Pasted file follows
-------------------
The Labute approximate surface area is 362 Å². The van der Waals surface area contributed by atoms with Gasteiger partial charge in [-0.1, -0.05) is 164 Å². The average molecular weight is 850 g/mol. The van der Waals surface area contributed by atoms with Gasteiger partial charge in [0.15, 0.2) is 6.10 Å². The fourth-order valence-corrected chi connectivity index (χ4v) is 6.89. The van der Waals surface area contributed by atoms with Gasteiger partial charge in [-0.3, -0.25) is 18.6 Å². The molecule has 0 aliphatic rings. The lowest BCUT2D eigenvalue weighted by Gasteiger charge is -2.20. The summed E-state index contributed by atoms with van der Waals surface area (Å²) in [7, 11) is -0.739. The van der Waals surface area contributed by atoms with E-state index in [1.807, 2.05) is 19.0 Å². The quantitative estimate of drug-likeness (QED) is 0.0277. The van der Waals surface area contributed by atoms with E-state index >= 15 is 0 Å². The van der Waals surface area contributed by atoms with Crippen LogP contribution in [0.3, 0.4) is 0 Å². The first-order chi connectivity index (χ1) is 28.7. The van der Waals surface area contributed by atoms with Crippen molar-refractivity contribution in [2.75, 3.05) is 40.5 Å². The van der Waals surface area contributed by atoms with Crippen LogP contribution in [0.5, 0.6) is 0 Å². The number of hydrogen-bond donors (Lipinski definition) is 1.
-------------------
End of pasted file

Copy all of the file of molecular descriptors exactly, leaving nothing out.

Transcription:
The Labute approximate surface area is 362 Å². The van der Waals surface area contributed by atoms with Gasteiger partial charge in [-0.1, -0.05) is 164 Å². The average molecular weight is 850 g/mol. The van der Waals surface area contributed by atoms with Gasteiger partial charge in [0.15, 0.2) is 6.10 Å². The fourth-order valence-corrected chi connectivity index (χ4v) is 6.89. The van der Waals surface area contributed by atoms with Gasteiger partial charge in [-0.3, -0.25) is 18.6 Å². The molecule has 0 aliphatic rings. The lowest BCUT2D eigenvalue weighted by Gasteiger charge is -2.20. The summed E-state index contributed by atoms with van der Waals surface area (Å²) in [7, 11) is -0.739. The van der Waals surface area contributed by atoms with E-state index in [1.807, 2.05) is 19.0 Å². The quantitative estimate of drug-likeness (QED) is 0.0277. The van der Waals surface area contributed by atoms with E-state index >= 15 is 0 Å². The van der Waals surface area contributed by atoms with Crippen LogP contribution in [0.3, 0.4) is 0 Å². The first-order chi connectivity index (χ1) is 28.7. The van der Waals surface area contributed by atoms with Crippen molar-refractivity contribution in [2.75, 3.05) is 40.5 Å². The van der Waals surface area contributed by atoms with Crippen LogP contribution in [0.5, 0.6) is 0 Å². The number of hydrogen-bond donors (Lipinski definition) is 1.